Henry evokes memories of Henry
It was a moment of glory, a moment of euphoria, almost a moment of fantasy. Thierry himself could not have written it much better.
It almost seemed too good to be true that, on his return to the Emirates Stadium, having been gone five years, Thierry Henry had scored the winner with his fifth involvement after coming on as a substitute. Expectations had needed to be adjusted – surely it was too much to expect a match-winning return from the man who many would back as the greatest player this club has ever seen.
For the time during which he was being put through his paces pre-match, supporters enjoyed his presence, rather than worrying about him spoiling his legacy. 10 minutes into his debut from the bench, those doubts were blown clean out of the water. In fact, it turned out to be quite the opposite – so far, he’s only added to his fantastic Arsenal story.
It was truly a measure of the man and the footballer that the first and only chance he received (and in fact pretty much manufactured himself – more on that later) he took with all the aplomb and clinicality you would have expected of the Henry we saw tear the Premier League apart 8 years ago in that magnificent unbeaten season.
During the home encounter with Leeds from that campaign, Henry put them to the sword with a spectacular four-goal haul, and much was made of that during the pre-game nostalgia. That day the Frenchman destroyed his opponents with his speed – on Monday night, it was his movement and intelligence that did it. His body might not be what it was, but his brain is certainly still working at full capacity.
The knowledge of when to pull away from his marker and when to go into the space cannot be undervalued. He took a quick evaluation of the scenario, and made his move. When Alex Song spotted the pass and executed it to perfection, was there ever any doubt? The footballing gods may not have been kind to Arsenal in recent seasons, but at that moment the stars seemed to align, and the Gunners were not denied their moment.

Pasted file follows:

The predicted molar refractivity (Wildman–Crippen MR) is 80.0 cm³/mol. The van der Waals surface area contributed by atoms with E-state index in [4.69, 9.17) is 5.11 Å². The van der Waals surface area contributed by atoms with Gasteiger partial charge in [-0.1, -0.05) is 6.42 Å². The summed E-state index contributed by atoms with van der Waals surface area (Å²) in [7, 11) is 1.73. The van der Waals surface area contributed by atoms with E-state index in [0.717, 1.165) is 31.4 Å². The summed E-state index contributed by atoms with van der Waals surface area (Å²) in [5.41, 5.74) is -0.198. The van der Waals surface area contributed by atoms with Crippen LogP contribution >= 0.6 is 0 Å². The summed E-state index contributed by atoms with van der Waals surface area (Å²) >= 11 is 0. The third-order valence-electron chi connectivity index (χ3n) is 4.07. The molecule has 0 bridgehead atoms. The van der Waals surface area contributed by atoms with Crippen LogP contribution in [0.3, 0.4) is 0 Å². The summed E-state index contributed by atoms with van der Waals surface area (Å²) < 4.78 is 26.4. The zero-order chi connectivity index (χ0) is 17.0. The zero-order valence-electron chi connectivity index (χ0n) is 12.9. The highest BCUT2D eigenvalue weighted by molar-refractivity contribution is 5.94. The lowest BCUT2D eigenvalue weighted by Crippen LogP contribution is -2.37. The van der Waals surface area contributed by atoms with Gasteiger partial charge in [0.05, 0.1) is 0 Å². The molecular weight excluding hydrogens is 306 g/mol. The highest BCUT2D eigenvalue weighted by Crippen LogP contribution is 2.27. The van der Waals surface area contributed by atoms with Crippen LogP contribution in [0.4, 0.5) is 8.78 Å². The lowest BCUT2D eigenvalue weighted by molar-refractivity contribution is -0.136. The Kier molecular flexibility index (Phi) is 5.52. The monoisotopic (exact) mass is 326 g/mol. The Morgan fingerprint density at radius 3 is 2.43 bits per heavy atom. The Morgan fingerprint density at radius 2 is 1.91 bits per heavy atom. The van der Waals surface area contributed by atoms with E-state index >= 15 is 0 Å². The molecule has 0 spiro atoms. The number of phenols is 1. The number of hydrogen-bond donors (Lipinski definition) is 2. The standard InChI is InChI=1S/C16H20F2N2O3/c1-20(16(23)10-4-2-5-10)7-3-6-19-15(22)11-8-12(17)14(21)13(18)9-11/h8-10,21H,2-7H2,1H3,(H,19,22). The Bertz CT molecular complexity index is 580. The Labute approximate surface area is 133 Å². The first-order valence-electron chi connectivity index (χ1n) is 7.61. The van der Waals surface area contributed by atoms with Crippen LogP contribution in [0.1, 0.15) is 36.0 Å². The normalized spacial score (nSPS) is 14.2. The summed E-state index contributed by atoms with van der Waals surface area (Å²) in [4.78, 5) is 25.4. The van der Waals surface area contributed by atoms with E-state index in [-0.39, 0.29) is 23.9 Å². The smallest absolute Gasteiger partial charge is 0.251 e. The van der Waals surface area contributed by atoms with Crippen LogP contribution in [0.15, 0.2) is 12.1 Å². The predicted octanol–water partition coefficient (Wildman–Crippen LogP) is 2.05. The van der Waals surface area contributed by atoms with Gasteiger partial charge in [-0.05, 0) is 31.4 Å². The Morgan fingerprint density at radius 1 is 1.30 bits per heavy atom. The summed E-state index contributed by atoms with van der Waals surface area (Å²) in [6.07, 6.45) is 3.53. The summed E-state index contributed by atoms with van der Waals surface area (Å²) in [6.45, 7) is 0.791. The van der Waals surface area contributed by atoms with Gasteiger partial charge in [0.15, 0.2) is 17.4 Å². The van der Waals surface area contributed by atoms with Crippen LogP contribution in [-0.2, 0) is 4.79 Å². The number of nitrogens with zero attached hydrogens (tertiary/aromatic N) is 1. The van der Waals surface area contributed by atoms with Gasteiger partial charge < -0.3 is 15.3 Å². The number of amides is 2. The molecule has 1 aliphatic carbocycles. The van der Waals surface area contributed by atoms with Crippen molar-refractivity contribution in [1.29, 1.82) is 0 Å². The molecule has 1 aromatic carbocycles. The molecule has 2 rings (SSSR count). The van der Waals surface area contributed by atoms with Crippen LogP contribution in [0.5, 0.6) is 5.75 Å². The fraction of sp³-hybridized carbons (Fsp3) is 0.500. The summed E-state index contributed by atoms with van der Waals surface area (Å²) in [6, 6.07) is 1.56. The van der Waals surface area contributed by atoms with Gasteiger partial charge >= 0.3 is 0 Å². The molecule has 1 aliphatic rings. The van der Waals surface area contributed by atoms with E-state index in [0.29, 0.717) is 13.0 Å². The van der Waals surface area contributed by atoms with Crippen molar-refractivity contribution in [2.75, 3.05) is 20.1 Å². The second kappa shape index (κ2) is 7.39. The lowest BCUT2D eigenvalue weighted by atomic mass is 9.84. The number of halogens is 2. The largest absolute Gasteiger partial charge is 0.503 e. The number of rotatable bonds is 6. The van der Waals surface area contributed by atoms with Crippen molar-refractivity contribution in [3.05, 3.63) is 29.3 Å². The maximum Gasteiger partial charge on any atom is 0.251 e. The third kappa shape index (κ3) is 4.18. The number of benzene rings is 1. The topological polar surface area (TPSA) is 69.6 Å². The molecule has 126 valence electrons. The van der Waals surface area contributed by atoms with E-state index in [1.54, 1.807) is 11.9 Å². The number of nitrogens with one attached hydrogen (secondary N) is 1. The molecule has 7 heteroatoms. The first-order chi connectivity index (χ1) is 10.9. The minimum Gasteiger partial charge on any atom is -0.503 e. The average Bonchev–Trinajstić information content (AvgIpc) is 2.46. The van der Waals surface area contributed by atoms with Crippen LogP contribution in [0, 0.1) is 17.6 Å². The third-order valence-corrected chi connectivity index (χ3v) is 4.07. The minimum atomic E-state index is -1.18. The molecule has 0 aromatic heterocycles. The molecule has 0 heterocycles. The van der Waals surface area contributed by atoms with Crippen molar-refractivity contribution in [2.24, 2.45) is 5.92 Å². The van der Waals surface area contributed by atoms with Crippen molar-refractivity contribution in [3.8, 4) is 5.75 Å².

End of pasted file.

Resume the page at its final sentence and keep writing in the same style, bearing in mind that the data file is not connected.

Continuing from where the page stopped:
The finish was classic Henry, and the goal just what Arsenal have been looking for without skipper Robin van Persie. Neither Park Ju-Young or Marouane Chamakh have demonstrated that talent of being able to peel away and find the space effectively, which has been a problem for Arsene Wenger’s side. Thierry Henry showed he has the credentials to play in that van Persie predatory role, and it should be expected that he’ll fill in there whenever needed, and possibly even come in alongside the Dutchman when more firepower is needed – a mouth-watering prospect.
That knack of being able to find the space in which to score is what has been missed in the (so-far rare, touch wood) absences of Robin van Persie for Arsenal this season. Not only does Henry have that ability, but he has the aura which simply demands the ball – if he gets into a good position, you know that if you find him he’ll bury it. Just like he did last night.
Some words, too, for the supporting cast. Mikel Arteta, captain for the evening, yet again displayed marvellous intelligence and experience, rarely misplacing a single pass. His sublime poise and passing was one of the highlights, once you look past the obvious one. Another continuously solid performer has been Laurent Koscielny, and the French centre-back was once again dominant and didn’t allow Leeds to trouble him.
Alongside him Sebastien Squillaci, much maligned, didn’t cause any (more) heart trauma, and the equally written off Marouane Chamakh and Andrey Arshavin showed tender signs of improvement to any willing to sit up and notice. Chamakh tried to play his own role, instead of attempting to emulate the goal-scoring of van Persie and should perhaps be praised for doing so – he played to his strengths, giving decent lay-offs and helping link-up play. The hunger for goal-scoring still doesn’t quite seem to be there but it’s up to him to find that. Arshavin showed a lot more application and while his final product was still lacking, he showed some tidy play on the ball and threatened Leeds many times.
Aaron Ramsey showed invention, drive and purpose, although still not quite the composure – he, like many Arsenal players, could and most likely will learn from Henry. Alex Oxlade-Chamberlain was often a worry for Leeds with his power and pace as well as raw talent, while Alex Song did his job well. Nico Yennaris and Ignasi Miquel deputised well on each flank and did well to contain the ever-switching Andros Townsend.
The plaudits will of course, though, go to Thierry Henry. The King returning to his former haunt was always going to have some say on his comeback – luckily for those present and those watching at home, it was a big say. The magic of the FA Cup is still well and truly there. The same can be said for Henry himself.